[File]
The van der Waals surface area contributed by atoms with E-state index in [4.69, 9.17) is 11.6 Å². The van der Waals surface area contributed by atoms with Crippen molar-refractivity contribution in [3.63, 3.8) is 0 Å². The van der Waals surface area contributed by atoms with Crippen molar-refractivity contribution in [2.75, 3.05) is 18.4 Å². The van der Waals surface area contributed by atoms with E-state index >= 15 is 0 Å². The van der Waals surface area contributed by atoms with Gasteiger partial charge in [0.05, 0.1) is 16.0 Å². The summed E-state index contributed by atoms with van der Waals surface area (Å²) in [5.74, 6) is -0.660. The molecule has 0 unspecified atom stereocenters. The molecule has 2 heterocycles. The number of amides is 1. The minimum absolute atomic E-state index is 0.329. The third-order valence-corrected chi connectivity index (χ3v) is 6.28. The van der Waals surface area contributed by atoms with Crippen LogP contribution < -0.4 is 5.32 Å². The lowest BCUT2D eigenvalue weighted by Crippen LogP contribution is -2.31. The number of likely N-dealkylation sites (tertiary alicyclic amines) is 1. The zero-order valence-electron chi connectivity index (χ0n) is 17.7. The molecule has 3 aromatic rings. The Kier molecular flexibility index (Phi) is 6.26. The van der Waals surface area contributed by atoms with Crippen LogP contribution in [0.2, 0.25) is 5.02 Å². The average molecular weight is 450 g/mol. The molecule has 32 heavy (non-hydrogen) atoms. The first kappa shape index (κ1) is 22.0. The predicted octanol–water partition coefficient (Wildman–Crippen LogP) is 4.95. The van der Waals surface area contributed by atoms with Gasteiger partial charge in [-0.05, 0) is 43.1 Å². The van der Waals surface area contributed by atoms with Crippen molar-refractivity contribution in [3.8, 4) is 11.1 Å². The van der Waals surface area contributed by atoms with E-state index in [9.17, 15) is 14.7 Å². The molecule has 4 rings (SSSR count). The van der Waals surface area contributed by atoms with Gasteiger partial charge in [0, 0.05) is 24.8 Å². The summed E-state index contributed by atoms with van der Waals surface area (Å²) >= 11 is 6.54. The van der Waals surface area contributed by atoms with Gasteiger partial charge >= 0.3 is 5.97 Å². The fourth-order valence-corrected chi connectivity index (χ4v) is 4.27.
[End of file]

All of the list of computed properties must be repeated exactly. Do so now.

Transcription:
The van der Waals surface area contributed by atoms with E-state index in [4.69, 9.17) is 11.6 Å². The van der Waals surface area contributed by atoms with Crippen molar-refractivity contribution in [3.63, 3.8) is 0 Å². The van der Waals surface area contributed by atoms with Crippen molar-refractivity contribution in [2.75, 3.05) is 18.4 Å². The van der Waals surface area contributed by atoms with E-state index >= 15 is 0 Å². The van der Waals surface area contributed by atoms with Gasteiger partial charge in [0.05, 0.1) is 16.0 Å². The summed E-state index contributed by atoms with van der Waals surface area (Å²) in [5.74, 6) is -0.660. The molecule has 0 unspecified atom stereocenters. The molecule has 2 heterocycles. The number of amides is 1. The minimum absolute atomic E-state index is 0.329. The third-order valence-corrected chi connectivity index (χ3v) is 6.28. The van der Waals surface area contributed by atoms with Crippen LogP contribution < -0.4 is 5.32 Å². The lowest BCUT2D eigenvalue weighted by Crippen LogP contribution is -2.31. The number of likely N-dealkylation sites (tertiary alicyclic amines) is 1. The zero-order valence-electron chi connectivity index (χ0n) is 17.7. The molecule has 3 aromatic rings. The Kier molecular flexibility index (Phi) is 6.26. The van der Waals surface area contributed by atoms with Crippen LogP contribution in [0.2, 0.25) is 5.02 Å². The average molecular weight is 450 g/mol. The molecule has 32 heavy (non-hydrogen) atoms. The first kappa shape index (κ1) is 22.0. The predicted octanol–water partition coefficient (Wildman–Crippen LogP) is 4.95. The van der Waals surface area contributed by atoms with Gasteiger partial charge in [-0.05, 0) is 43.1 Å². The van der Waals surface area contributed by atoms with Crippen molar-refractivity contribution in [3.8, 4) is 11.1 Å². The van der Waals surface area contributed by atoms with E-state index in [9.17, 15) is 14.7 Å². The molecule has 4 rings (SSSR count). The van der Waals surface area contributed by atoms with Gasteiger partial charge in [0, 0.05) is 24.8 Å². The summed E-state index contributed by atoms with van der Waals surface area (Å²) >= 11 is 6.54. The van der Waals surface area contributed by atoms with Gasteiger partial charge >= 0.3 is 5.97 Å². The fourth-order valence-corrected chi connectivity index (χ4v) is 4.27.